Carl Jung relates the story, in a larger context concerning transformation, of an old man, reputed to be a sorcerer, who sought refuge in a cave, “seeking to know what it was that he did not know, but which, he felt certain, was always happening. After meditating for a very long time on that which is beyond meditation, he saw no other way of escape from his predicament than to take a piece of red chalk and draw all kinds of diagrams on the walls of his cave, in order to find out what that which he did not know might look like. After many attempts he hit on the circle. ‘That’s right,’ he felt, ‘and now for a quadrangle inside it!’ - which made it better still.” 
Is it fair to invoke Jung and Euro-tales when considering indigenous rock paintings, red ochre on black desert basalts in the Great Basin? It is a lingering question I will always consider. Yet Jung’s concept of the underlying structure of human consciousness – and the unconscious – offers for me one avenue to deeper understanding of predicament: to find out what that which he did not know might look like.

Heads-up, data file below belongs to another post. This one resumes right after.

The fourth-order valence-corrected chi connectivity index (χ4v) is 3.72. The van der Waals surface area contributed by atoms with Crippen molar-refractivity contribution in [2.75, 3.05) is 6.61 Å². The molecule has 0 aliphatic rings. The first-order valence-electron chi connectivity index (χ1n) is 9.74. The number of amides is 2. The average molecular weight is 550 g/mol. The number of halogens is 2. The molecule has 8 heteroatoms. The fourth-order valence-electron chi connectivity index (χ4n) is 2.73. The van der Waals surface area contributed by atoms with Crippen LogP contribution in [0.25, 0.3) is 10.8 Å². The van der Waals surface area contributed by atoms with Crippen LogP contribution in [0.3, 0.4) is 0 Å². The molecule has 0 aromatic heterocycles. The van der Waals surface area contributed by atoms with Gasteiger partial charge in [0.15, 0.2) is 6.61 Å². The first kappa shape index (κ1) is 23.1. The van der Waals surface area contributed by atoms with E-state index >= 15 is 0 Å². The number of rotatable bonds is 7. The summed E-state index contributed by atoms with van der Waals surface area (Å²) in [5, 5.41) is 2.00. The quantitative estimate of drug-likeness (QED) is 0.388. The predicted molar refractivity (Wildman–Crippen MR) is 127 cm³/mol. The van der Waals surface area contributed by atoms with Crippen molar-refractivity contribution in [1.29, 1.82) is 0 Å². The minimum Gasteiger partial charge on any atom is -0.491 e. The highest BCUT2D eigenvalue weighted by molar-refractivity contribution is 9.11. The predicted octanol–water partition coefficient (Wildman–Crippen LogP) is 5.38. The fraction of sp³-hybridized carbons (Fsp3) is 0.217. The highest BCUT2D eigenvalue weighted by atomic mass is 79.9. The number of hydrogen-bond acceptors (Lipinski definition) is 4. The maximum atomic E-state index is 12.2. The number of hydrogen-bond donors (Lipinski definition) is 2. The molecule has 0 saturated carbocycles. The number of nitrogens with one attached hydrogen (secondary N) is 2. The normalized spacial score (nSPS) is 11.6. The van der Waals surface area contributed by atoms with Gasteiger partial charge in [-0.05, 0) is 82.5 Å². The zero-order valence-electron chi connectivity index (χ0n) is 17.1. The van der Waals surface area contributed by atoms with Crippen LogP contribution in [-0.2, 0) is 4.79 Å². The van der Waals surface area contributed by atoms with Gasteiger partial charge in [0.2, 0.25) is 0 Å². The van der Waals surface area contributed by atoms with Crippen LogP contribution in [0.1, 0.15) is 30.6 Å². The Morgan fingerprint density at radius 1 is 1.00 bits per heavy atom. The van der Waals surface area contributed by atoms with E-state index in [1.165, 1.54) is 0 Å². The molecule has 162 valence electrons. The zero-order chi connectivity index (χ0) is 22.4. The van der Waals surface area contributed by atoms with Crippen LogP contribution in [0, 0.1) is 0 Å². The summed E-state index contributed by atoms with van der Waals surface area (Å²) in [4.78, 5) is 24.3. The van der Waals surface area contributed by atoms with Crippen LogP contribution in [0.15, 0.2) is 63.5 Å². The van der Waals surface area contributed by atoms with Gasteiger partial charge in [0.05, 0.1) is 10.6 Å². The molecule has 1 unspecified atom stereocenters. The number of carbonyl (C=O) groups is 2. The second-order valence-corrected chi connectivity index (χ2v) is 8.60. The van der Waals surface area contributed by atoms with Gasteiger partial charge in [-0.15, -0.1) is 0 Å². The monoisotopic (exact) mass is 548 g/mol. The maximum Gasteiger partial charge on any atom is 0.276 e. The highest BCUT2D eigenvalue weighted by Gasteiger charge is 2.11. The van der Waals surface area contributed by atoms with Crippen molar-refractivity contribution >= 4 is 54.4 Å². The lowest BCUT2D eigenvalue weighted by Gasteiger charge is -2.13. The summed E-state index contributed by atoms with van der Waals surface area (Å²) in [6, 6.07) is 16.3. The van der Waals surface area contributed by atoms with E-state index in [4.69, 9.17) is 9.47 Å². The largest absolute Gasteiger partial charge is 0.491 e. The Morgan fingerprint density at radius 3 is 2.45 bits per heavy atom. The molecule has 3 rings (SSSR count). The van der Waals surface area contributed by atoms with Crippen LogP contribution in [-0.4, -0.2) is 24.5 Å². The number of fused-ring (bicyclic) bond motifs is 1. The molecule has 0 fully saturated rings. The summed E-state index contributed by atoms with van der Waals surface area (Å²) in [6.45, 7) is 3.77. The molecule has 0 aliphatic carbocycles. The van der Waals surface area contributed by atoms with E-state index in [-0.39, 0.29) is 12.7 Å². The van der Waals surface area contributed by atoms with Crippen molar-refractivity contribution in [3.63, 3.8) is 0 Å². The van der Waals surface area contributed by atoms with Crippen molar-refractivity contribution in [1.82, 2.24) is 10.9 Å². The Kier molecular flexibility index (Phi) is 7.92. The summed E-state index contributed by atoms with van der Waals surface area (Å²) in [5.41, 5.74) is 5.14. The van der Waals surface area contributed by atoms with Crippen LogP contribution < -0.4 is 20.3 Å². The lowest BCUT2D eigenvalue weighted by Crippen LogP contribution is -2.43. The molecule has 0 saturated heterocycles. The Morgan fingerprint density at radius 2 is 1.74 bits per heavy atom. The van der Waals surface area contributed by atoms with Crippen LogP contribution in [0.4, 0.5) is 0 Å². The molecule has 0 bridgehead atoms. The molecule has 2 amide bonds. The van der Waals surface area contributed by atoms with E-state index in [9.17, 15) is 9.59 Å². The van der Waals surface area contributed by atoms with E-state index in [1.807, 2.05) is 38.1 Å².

To the degree the human mind is a part of a naturalistic, animated universe, the stone, the ochre, the image reveal presence immemorial through the mind and hand of the painter.
 Selected from Concerning Rebirth (1950) in C. G. Jung, The Archetypes and the Collective Unconscious, Bollingen, Princeton University Press, 1959. p.129 para 233.
Diagrams: Finding out in the Oregon desert
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